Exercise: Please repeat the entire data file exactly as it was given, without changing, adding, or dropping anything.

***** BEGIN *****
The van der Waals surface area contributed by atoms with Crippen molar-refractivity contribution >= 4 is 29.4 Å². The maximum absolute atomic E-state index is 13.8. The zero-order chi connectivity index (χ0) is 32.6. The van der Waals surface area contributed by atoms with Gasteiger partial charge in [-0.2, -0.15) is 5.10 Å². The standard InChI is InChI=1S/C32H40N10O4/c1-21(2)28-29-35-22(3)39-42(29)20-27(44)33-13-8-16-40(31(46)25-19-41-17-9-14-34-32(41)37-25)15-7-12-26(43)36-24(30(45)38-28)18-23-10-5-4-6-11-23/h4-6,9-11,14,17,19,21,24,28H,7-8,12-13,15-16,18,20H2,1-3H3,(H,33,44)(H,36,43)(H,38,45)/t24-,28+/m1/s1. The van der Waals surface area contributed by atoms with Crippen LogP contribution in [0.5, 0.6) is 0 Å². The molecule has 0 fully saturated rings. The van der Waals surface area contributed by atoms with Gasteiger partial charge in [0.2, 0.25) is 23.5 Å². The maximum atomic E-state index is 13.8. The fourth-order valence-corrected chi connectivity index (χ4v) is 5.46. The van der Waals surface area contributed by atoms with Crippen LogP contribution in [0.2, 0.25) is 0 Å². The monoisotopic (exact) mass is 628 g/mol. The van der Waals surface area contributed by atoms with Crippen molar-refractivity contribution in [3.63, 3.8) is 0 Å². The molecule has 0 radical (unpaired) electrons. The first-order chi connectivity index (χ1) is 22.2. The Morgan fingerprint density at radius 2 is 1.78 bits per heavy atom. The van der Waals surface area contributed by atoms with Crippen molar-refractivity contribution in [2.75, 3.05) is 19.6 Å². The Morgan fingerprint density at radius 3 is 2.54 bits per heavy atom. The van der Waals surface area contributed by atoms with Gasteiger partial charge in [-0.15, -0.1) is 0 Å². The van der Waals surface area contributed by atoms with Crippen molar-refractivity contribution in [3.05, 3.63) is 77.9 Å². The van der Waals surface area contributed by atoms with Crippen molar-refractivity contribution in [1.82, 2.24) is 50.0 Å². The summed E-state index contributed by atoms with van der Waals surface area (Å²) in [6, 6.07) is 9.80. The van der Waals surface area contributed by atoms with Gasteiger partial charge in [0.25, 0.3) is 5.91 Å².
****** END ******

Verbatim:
The van der Waals surface area contributed by atoms with Crippen molar-refractivity contribution >= 4 is 29.4 Å². The maximum absolute atomic E-state index is 13.8. The zero-order chi connectivity index (χ0) is 32.6. The van der Waals surface area contributed by atoms with Gasteiger partial charge in [-0.2, -0.15) is 5.10 Å². The standard InChI is InChI=1S/C32H40N10O4/c1-21(2)28-29-35-22(3)39-42(29)20-27(44)33-13-8-16-40(31(46)25-19-41-17-9-14-34-32(41)37-25)15-7-12-26(43)36-24(30(45)38-28)18-23-10-5-4-6-11-23/h4-6,9-11,14,17,19,21,24,28H,7-8,12-13,15-16,18,20H2,1-3H3,(H,33,44)(H,36,43)(H,38,45)/t24-,28+/m1/s1. The van der Waals surface area contributed by atoms with Crippen LogP contribution in [0.5, 0.6) is 0 Å². The molecule has 0 fully saturated rings. The van der Waals surface area contributed by atoms with Gasteiger partial charge in [0.2, 0.25) is 23.5 Å². The maximum atomic E-state index is 13.8. The fourth-order valence-corrected chi connectivity index (χ4v) is 5.46. The van der Waals surface area contributed by atoms with Crippen LogP contribution in [0.2, 0.25) is 0 Å². The monoisotopic (exact) mass is 628 g/mol. The van der Waals surface area contributed by atoms with Crippen molar-refractivity contribution in [3.63, 3.8) is 0 Å². The molecule has 0 radical (unpaired) electrons. The first-order chi connectivity index (χ1) is 22.2. The Morgan fingerprint density at radius 2 is 1.78 bits per heavy atom. The van der Waals surface area contributed by atoms with Crippen molar-refractivity contribution in [2.75, 3.05) is 19.6 Å². The Morgan fingerprint density at radius 3 is 2.54 bits per heavy atom. The van der Waals surface area contributed by atoms with Gasteiger partial charge in [-0.15, -0.1) is 0 Å². The van der Waals surface area contributed by atoms with Crippen molar-refractivity contribution in [3.05, 3.63) is 77.9 Å². The van der Waals surface area contributed by atoms with Crippen molar-refractivity contribution in [1.82, 2.24) is 50.0 Å². The summed E-state index contributed by atoms with van der Waals surface area (Å²) in [6, 6.07) is 9.80. The van der Waals surface area contributed by atoms with Gasteiger partial charge in [0.25, 0.3) is 5.91 Å².